Pleasant Hope (aka Pin Hook)
I used to wonder how Pleasant Hope got the nickname Pin Hook. As a kid, I always assumed it was just that--a nickname--and that it probably came about because the words in both names start with the same two letters. I figured Pin Hook was just a name some clever fellow came up with as a play on the words of the real name, Pleasant Hope.
A few years ago, I learned that the name Pin Hook actually predated the name Pleasant Hope; so it is inaccurate, or at least misleading, to call Pin Hook a nickname for Pleasant Hope. What I read a few years ago was that Pin Hook was an earlier name for Pleasant Hope, that the place was sometimes also mockingly called Lick Skillet (because of its supposed impoverished condition) during the same time or perhaps even before it was called Pin Hook, and that the community's name was merely changed to Pleasant Hope sometime in the late 1800s.
I now know, however, that this generally accepted explanation of the town's origins is also somewhat inaccurate or at least not the whole story. I recently read a brief report in an 1872 Springfield newspaper that led me to such a conclusion. The piece in the paper mentioned the new town of Pleasant Hope that had grown up NEAR old Pin Hook, which, in turn, had become nothing but a cornfield. No doubt Pleasant Hope soon engulfed the site that had previously been Pin Hook (and borrowed the name of the earlier place as an alternate name), but it is obvious from this report that originally Pin Hook and Pleasant Hope were two separate places rather than the same place that merely changed its name.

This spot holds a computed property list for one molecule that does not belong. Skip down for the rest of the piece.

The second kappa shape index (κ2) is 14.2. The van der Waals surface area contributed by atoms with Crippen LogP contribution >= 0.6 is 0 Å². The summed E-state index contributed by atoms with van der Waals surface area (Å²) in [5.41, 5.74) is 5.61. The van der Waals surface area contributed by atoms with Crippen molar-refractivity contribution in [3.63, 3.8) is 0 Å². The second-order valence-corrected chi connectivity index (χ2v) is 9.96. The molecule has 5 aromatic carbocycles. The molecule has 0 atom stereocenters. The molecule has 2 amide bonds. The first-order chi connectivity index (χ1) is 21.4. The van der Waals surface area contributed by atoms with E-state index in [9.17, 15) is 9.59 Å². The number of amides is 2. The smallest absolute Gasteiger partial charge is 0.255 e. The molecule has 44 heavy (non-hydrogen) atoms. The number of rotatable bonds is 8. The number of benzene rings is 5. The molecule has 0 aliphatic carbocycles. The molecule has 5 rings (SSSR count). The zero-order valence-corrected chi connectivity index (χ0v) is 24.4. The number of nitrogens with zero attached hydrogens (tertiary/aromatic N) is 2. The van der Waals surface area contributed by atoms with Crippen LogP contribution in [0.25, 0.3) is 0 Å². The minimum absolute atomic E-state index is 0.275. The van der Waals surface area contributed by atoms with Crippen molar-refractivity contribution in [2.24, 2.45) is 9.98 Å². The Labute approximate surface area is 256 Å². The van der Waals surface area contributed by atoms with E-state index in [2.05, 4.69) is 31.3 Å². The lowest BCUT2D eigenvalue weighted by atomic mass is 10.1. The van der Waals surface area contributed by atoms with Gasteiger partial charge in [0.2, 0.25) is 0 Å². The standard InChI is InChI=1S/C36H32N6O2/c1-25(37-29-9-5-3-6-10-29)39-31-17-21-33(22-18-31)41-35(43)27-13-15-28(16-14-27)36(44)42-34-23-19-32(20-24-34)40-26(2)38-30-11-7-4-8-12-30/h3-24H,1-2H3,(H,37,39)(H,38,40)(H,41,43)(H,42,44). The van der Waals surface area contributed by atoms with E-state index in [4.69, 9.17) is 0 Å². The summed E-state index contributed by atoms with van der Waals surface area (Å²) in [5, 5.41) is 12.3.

The derivation of the name Pin Hook is also a matter of some conjecture. There are at least a couple of legends about how the place got its name, both involving sewing materials (i.e. pins), but I'll leave that issue to another time or another person.